© The Financial Times Ltd 2016
FT and 'Financial Times' are trademarks of The Financial Times Ltd.
The Financial Times and its journalism are subject to a self-regulation regime under the FT Editorial Code of Practice.
Last updated: May 1, 2011 7:32 pm
The Japanese corporation also revealed that 10m users had used their credit cards on the PlayStation Network online gaming platform, to purchase games and other downloadable content such as music and films, but tried to reassure its mainly US members by saying the chances that card data had been accessed was low.
Kazuo Hirai, head of the Japanese group’s networked products division, which includes the PlayStation franchise, said he was “deeply sorry for the great anxiety and trouble” inflicted on the network’s 77m users, whose names, e-mail addresses, passwords and other personal information were exposed to an unknown hacker.
The apology follows demands on Friday from members of the US Congress that Sony explain when it knew of the breach, which forced it to shut down large parts of the US-based online gaming network, and why they took several days to notify customers.
Sony said it remained unclear exactly how much if any data had been copied by the hacker before the shutdown, but repeated that there was no evidence that customers’ credit card information had been obtained.
Shinji Hasejima, the company’s chief information officer, said card data were kept in a separate, more secure part of Sony’s database. “We think the chances that credit card data were taken are low,” he said.
The company unveiled a series of measures to reduce the risk of further security breaches of the network and Mr Hirai promised to restore many of the functions on the online gaming platform by the end of this week. The company said it planned to move PSN customer data to a new and more secure data centre.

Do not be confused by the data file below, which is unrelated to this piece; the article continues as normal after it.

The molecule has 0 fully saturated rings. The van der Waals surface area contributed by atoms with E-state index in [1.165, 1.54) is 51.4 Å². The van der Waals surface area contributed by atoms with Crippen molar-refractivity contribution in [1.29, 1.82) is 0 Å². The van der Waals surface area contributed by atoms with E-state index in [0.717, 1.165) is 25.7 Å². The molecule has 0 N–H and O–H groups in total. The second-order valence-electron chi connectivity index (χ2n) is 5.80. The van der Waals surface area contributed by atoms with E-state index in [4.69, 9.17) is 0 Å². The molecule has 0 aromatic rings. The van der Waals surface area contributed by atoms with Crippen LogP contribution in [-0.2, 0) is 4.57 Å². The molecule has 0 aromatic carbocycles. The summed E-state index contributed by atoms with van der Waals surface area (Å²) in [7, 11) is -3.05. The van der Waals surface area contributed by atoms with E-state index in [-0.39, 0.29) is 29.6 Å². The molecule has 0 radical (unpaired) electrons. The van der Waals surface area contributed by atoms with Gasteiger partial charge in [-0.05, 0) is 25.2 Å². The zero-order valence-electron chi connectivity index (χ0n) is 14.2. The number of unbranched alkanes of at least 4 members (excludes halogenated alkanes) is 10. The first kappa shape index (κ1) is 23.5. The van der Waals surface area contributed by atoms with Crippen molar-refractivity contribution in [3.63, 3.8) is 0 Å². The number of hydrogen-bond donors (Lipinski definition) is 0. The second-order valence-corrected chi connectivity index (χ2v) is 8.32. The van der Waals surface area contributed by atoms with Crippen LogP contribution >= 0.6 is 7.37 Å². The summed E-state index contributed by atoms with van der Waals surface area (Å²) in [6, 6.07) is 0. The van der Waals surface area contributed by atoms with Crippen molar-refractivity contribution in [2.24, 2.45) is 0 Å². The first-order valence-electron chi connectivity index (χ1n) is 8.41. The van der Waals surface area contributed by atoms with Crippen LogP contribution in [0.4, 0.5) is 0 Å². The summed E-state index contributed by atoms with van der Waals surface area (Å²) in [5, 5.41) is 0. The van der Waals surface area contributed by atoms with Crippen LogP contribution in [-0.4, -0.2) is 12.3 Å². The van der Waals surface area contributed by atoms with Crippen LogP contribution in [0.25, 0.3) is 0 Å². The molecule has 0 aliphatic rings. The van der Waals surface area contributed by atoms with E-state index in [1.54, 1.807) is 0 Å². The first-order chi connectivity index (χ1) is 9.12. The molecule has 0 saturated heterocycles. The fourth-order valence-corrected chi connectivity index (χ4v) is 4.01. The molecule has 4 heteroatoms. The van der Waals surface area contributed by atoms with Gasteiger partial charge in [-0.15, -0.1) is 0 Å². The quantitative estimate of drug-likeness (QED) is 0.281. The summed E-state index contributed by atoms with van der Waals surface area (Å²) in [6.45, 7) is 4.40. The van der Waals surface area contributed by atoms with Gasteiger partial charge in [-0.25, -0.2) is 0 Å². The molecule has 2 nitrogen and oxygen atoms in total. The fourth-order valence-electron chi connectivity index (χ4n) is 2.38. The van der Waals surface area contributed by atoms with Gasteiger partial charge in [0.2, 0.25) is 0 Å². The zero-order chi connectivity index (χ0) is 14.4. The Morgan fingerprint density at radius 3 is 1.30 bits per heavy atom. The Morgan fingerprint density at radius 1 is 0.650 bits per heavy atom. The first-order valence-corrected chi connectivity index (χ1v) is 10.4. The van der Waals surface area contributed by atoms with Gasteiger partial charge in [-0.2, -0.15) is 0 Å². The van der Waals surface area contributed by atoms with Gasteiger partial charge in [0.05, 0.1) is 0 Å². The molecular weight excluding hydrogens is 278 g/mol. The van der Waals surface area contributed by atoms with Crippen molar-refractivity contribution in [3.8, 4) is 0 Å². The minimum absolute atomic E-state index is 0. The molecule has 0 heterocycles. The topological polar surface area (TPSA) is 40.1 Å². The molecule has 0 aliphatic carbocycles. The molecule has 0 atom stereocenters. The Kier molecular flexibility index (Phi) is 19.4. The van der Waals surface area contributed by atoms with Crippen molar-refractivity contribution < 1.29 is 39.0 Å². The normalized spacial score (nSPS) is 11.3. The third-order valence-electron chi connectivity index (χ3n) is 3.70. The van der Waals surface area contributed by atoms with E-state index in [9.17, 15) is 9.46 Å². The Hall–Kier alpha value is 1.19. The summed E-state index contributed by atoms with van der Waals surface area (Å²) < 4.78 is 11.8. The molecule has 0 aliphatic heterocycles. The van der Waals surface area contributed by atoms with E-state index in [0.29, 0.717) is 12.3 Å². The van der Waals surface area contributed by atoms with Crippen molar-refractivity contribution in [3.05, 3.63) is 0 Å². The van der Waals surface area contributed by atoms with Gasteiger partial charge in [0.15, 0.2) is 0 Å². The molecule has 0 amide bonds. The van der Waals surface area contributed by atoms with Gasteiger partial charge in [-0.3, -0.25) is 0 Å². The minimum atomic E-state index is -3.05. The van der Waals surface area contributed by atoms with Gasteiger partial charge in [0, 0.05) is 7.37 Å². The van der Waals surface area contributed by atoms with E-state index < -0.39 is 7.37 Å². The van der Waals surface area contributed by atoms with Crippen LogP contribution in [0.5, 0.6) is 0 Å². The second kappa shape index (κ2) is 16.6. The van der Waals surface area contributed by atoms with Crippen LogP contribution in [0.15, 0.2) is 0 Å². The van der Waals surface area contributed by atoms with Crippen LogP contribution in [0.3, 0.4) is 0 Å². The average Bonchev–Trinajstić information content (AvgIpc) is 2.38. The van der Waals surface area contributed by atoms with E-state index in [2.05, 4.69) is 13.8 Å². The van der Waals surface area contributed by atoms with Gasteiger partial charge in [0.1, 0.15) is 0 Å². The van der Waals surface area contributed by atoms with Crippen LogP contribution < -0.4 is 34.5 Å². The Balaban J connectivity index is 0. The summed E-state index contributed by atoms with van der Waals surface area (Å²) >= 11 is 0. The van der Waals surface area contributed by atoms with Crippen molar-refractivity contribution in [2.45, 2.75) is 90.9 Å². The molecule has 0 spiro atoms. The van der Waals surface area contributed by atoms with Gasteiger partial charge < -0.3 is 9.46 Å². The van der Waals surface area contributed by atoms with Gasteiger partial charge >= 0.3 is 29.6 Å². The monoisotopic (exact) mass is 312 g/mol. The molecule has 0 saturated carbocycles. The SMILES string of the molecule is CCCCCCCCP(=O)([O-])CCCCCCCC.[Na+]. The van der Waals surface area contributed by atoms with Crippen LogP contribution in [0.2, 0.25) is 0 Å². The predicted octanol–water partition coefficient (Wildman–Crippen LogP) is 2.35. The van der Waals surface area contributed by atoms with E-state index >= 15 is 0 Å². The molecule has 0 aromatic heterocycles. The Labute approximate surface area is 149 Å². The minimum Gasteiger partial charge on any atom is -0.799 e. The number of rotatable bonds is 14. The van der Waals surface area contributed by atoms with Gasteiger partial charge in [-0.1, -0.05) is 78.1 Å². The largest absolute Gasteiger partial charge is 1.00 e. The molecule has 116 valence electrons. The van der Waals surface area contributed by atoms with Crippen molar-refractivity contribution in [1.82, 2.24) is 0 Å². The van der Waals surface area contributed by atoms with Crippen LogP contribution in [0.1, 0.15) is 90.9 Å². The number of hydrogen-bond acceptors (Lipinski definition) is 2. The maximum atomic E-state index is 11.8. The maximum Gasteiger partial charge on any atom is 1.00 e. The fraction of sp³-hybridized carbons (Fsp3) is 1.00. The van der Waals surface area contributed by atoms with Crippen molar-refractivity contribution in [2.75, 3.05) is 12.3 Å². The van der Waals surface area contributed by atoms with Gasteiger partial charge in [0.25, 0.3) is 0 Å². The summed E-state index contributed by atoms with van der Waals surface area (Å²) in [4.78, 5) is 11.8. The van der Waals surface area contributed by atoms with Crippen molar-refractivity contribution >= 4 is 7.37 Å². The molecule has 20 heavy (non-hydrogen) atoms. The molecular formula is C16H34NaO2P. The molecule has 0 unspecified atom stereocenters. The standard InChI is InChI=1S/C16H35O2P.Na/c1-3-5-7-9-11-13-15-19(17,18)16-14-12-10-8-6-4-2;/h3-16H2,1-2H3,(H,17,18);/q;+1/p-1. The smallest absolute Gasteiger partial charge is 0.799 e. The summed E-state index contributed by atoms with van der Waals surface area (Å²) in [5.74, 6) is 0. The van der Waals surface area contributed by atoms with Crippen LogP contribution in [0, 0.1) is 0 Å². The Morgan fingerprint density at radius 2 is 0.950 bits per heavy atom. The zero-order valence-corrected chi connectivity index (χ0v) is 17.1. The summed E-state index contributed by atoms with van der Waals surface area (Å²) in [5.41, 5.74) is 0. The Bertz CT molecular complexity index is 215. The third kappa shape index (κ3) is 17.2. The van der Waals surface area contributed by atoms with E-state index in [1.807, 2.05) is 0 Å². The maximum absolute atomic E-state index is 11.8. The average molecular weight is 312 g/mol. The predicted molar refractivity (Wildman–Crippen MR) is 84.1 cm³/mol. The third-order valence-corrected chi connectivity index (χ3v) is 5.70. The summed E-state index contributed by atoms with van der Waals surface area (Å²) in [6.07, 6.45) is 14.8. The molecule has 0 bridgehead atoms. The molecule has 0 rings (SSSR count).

It also plans to create a chief information security officer position to oversee data protection, and to add new firewalls, encryption and monitoring systems to its existing servers.
Sony confirmed the US Federal Bureau of Investigation had begun a criminal probe into the cyberattack. Mr Hasejima said Sony’s initial investigation had determined that the hacker had penetrated its security through a weakness in the PSN’s application server, an intermediate data server between the open, public internet and Sony’s private data server.
Mr Hirai, who has been identified as the likely successor to president Sir Howard Stringer, added it was too early to estimate the financial impact for Sony of the breach – costs will include lost sales, possible compensation and security improvements. One lawsuit has already been filed by users in the US, which has the highest number of PSN account holders at 31m.
Separately, Amazon issued an apology and explanation for the outage of its web services that last week took down several high profile sites.
Additional reporting by David Gelles in New York and Joseph Menn in San Francisco
Copyright The Financial Times Limited 2016. You may share using our article tools.
Please don't cut articles from FT.com and redistribute by email or post to the web.
Sign up for email briefings to stay up to date on topics you are interested in